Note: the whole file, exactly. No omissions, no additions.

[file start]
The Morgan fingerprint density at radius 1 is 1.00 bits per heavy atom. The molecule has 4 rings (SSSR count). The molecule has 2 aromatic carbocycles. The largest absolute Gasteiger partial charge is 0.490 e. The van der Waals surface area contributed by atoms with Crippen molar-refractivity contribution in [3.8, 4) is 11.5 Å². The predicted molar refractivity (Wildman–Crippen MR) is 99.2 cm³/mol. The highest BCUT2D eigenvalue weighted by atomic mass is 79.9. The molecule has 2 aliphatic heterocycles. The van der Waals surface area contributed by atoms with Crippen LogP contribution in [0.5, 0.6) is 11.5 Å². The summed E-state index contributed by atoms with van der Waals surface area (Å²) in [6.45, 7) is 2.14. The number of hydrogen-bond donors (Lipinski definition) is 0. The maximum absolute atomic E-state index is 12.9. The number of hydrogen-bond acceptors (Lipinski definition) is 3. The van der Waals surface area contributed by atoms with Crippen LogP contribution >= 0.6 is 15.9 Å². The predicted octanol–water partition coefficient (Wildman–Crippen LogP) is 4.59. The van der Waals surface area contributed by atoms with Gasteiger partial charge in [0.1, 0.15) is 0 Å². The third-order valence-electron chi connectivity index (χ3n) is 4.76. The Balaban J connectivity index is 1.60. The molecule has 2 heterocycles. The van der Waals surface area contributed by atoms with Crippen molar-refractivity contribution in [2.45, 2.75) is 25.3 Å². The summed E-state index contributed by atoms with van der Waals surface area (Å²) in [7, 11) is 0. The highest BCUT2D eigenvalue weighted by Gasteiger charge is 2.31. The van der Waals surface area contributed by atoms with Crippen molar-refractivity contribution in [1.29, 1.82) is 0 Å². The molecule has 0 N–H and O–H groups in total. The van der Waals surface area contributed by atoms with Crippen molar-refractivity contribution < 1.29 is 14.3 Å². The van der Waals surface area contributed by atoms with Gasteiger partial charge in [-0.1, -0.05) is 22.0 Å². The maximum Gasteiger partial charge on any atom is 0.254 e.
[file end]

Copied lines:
The Morgan fingerprint density at radius 1 is 1.00 bits per heavy atom. The molecule has 4 rings (SSSR count). The molecule has 2 aromatic carbocycles. The largest absolute Gasteiger partial charge is 0.490 e. The van der Waals surface area contributed by atoms with Crippen molar-refractivity contribution in [3.8, 4) is 11.5 Å². The predicted molar refractivity (Wildman–Crippen MR) is 99.2 cm³/mol. The highest BCUT2D eigenvalue weighted by atomic mass is 79.9. The molecule has 2 aliphatic heterocycles. The van der Waals surface area contributed by atoms with Crippen LogP contribution in [0.5, 0.6) is 11.5 Å². The summed E-state index contributed by atoms with van der Waals surface area (Å²) in [6.45, 7) is 2.14. The number of hydrogen-bond donors (Lipinski definition) is 0. The maximum absolute atomic E-state index is 12.9. The number of hydrogen-bond acceptors (Lipinski definition) is 3. The van der Waals surface area contributed by atoms with Crippen LogP contribution >= 0.6 is 15.9 Å². The predicted octanol–water partition coefficient (Wildman–Crippen LogP) is 4.59. The van der Waals surface area contributed by atoms with Gasteiger partial charge in [0.1, 0.15) is 0 Å². The third-order valence-electron chi connectivity index (χ3n) is 4.76. The Balaban J connectivity index is 1.60. The molecule has 2 heterocycles. The van der Waals surface area contributed by atoms with Crippen molar-refractivity contribution in [2.45, 2.75) is 25.3 Å². The summed E-state index contributed by atoms with van der Waals surface area (Å²) in [7, 11) is 0. The highest BCUT2D eigenvalue weighted by Gasteiger charge is 2.31. The van der Waals surface area contributed by atoms with Crippen molar-refractivity contribution in [1.29, 1.82) is 0 Å². The molecule has 0 N–H and O–H groups in total. The van der Waals surface area contributed by atoms with Crippen molar-refractivity contribution < 1.29 is 14.3 Å². The van der Waals surface area contributed by atoms with Gasteiger partial charge in [-0.1, -0.05) is 22.0 Å². The maximum Gasteiger partial charge on any atom is 0.254 e.